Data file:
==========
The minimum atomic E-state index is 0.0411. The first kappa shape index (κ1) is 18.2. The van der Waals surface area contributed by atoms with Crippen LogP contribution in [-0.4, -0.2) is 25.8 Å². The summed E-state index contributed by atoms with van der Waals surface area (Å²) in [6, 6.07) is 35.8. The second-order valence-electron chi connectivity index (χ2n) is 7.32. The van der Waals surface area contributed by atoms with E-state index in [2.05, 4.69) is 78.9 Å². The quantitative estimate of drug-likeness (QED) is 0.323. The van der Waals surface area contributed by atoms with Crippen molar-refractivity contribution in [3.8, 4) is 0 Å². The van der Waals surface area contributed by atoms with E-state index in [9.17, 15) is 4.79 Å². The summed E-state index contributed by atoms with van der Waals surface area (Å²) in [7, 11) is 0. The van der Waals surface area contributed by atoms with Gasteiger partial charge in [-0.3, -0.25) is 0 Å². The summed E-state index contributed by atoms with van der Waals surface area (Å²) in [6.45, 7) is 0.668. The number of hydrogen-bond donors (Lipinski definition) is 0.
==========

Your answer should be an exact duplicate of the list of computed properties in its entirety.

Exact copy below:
The minimum atomic E-state index is 0.0411. The first kappa shape index (κ1) is 18.2. The van der Waals surface area contributed by atoms with Crippen LogP contribution in [-0.4, -0.2) is 25.8 Å². The summed E-state index contributed by atoms with van der Waals surface area (Å²) in [6, 6.07) is 35.8. The second-order valence-electron chi connectivity index (χ2n) is 7.32. The van der Waals surface area contributed by atoms with E-state index in [2.05, 4.69) is 78.9 Å². The quantitative estimate of drug-likeness (QED) is 0.323. The van der Waals surface area contributed by atoms with Crippen molar-refractivity contribution in [3.8, 4) is 0 Å². The van der Waals surface area contributed by atoms with E-state index in [9.17, 15) is 4.79 Å². The summed E-state index contributed by atoms with van der Waals surface area (Å²) in [7, 11) is 0. The van der Waals surface area contributed by atoms with Gasteiger partial charge in [-0.3, -0.25) is 0 Å². The summed E-state index contributed by atoms with van der Waals surface area (Å²) in [6.45, 7) is 0.668. The number of hydrogen-bond donors (Lipinski definition) is 0.